Sensory Nerve Injuries: Advances in Diagnosis and Novel Therapy to Enhance Sensory Recovery in Humans

  • Author / Creator
    Wong, Joshua
  • The unique difference between central and peripheral nervous systems is that regeneration actually occurs in the periphery. However, the functional recovery after surgical repair is highly variable and return to pre-injury state despite surgical advances is rare. When specifically looking at sensory regeneration, the functional recovery is even worse, where less than half of patients who receive operative repair have satisfactory recovery. Another problem lies in the paucity of knowledge regarding diagnosis of sensory nerve injury. This thesis reviews the current literature regarding sensory nerve regeneration, and subsequently investigates two critical voids in the literature: first, the diagnostic precision of several available sensory tests are described when looking at complete nerve transection; and second, the effect of novel post-surgical electrical stimulation on human sensory nerve recovery is reported in a randomized controlled trial.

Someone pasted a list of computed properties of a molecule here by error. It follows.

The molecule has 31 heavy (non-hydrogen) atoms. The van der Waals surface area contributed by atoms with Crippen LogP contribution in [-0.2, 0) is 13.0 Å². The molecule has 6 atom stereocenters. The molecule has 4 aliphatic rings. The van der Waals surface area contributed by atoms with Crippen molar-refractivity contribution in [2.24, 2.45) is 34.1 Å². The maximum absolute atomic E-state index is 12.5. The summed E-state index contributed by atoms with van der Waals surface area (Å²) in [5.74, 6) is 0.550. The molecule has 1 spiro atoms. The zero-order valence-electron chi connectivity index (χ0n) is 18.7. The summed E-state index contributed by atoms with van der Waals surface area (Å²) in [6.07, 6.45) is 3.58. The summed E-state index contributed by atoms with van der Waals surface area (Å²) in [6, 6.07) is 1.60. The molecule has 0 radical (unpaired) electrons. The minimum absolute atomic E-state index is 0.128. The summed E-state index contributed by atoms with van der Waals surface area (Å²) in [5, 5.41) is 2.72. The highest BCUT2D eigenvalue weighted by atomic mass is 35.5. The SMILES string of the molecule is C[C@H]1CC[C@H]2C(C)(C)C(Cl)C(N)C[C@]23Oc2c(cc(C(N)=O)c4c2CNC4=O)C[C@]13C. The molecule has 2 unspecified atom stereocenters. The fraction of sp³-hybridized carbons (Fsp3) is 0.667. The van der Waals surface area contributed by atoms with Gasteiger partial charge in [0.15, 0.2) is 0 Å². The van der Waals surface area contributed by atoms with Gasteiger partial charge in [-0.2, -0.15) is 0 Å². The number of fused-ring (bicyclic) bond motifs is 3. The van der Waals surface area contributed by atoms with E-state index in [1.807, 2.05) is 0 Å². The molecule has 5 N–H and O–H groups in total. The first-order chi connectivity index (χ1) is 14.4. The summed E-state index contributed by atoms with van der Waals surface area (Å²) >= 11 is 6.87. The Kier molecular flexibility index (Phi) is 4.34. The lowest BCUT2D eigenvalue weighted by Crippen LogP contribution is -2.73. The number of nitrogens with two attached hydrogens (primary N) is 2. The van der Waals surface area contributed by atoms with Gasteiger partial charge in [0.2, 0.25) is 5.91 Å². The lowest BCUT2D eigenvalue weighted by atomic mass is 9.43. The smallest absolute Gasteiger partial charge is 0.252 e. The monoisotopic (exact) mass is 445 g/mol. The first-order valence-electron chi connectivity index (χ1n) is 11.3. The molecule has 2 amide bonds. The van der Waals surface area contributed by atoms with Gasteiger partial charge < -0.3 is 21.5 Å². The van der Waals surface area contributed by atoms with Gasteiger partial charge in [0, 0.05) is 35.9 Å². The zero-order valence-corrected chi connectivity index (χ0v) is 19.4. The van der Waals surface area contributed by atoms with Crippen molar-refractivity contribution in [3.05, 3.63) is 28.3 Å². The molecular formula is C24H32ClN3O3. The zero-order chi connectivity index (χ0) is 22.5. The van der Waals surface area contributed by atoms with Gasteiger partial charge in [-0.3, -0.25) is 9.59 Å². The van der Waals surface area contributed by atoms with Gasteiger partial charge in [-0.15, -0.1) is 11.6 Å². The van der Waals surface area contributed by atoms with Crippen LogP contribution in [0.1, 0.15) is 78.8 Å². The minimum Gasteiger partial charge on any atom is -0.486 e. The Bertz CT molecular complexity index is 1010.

• Subjects / Keywords
  • Graduation date
  • Type of Item
  • Degree
    Master of Science
  • DOI
  • License
    This thesis is made available by the University of Alberta Libraries with permission of the copyright owner solely for non-commercial purposes. This thesis, or any portion thereof, may not otherwise be copied or reproduced without the written consent of the copyright owner, except to the extent permitted by Canadian copyright law.
  • Language
  • Institution
    University of Alberta
  • Degree level
  • Department
    • Department of Surgery
  • Specialization
    • Experimental Surgery
  • Supervisor / co-supervisor and their department(s)
    • Chan, K. Ming (Physical Medicine and Rehabilitation/Neuroscience)
    • Olson, Jaret (Surgery/Plastic Surgery)
  • Examining committee members and their departments
    • Churchill, Thomas (Surgery/External Examiner)
    • Morhart, Michael (Surgery/Plastic Surgery)
    • Collins, David (Neuroscience/Physical Education)